Likewise, letting go of anger or grudges will bring about a surprising sense of peace. Think about it – how does holding onto these negative emotions help you? And do you think they hurt those against whom you hold them more than they hurt you? Not at all. They are your emotions and you are the only person whom they can harm.
Of course, it can be very difficult to forgive someone who’s hurt you, but what I’ve come to realize is that most people don’t maliciously set out to hurt others, and those who do are deeply unhappy themselves. The motivation behind their action was most probably some kind of fear rather than deliberately wanting to cause hurt or pain. And thought of in that context, it’s easier to let it go.
And with a little bit of practice at forgiveness, you may even find yourself getting less annoyed or angry with people in future. When you can shrug things off and not take things personally (it’s really about them, and not you at all), you’ll have a greater sense of inner peace. Our happiness is determined by how we think about the events in our lives, rather than by the events themselves. Take charge of your thoughts and you take charge of your emotions.
To achieve inner peace, you also need to let go of worry. Hmm, another tricky one! Worry is similar to guilt. Worrying about what might or might not happen is completely unproductive, and totally destroys your ability to enjoy the present moment. A great shame that, as the present moment is all we really have.
Practicing Yoga & Meditation is a great way to achieve inner peace and something I am very mindful of doing as often as possible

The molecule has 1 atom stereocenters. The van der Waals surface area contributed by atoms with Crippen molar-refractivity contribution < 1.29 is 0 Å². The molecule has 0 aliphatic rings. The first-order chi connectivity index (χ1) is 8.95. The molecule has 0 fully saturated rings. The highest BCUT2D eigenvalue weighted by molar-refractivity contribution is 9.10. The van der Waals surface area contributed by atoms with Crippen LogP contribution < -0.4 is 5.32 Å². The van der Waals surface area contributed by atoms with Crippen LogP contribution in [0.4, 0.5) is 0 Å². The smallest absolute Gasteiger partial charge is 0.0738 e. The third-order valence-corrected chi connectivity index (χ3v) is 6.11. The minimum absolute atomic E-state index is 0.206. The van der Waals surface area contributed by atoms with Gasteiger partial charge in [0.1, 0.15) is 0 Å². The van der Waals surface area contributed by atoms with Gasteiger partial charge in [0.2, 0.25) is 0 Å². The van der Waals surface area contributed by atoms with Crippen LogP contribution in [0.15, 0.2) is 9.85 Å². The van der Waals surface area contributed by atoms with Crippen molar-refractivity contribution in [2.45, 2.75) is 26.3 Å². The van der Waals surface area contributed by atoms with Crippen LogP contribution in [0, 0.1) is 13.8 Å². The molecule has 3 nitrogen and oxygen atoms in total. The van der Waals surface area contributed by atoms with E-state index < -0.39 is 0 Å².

So, how do we learn to let go of worries, guilt, and anger? Well, the first thing is to become consciously aware of what we’re thinking whenever we feel worried, guilty, or angry. Notice what’s going on in your inner dialogue, and acknowledge that it’s your thoughts about the external event that’s causing you to feel the way you do, and not the event itself. Then reframe your thoughts to reflect on what’s going on around you in a more positive light. Whenever you catch yourself thinking about an old thought, banish it immediately and replace it with the new one.
“No one can create negativity or stress within you. Only you can do that by virtue of how you process your world.”
Dr. Wayne Dyer
This will take a lot of practice but with patience and persistence you will develop a lighter inner dialogue that promotes a feeling of well-being and inner peace, and the world will feel like a far better place to live in!
I hope you found some value in this post. I would love for you to comment and share
Gratitude is something new to me, for a long time, my entire focus was on all that was going wrong, and guess what I got more of the same. Life was a struggle, either no time or not enough money coming in each week. I also took so many things for granted.
It wasn’t until I had a very close call one day, where I almost fell over a rocky ledge, I started thinking about how grateful I was to be alive and not in a mess at the bottom of a rocky gorge,
I started the practice of gratitude. Every night before I go to sleep I say 3 things I am grateful for. Don’t be like me and wait for something to happen – get in the habit now. It will change the way you live your life.
Without gratitude, life is more challenging than it needs to be. We can get so consumed with all that is going on that we have to make a conscious effort to practice gratitude.
During the day, if I am feeling flat, pessimistic, or overwhelmed, a little gratitude can help me bounce back and lift my mood.
I am now starting my day with what I am grateful for. Wayne Dwyer in his movie “The Shift” wakes up every morning saying Thank You, Thank You, Thank You.
It is so easy to get out of bed and just start doing things, take some time and say what you are grateful for or write it in a journal.
It is a simple practice to get into the habit of practicing gratitude every day and this is a beautiful gift you can give yourself.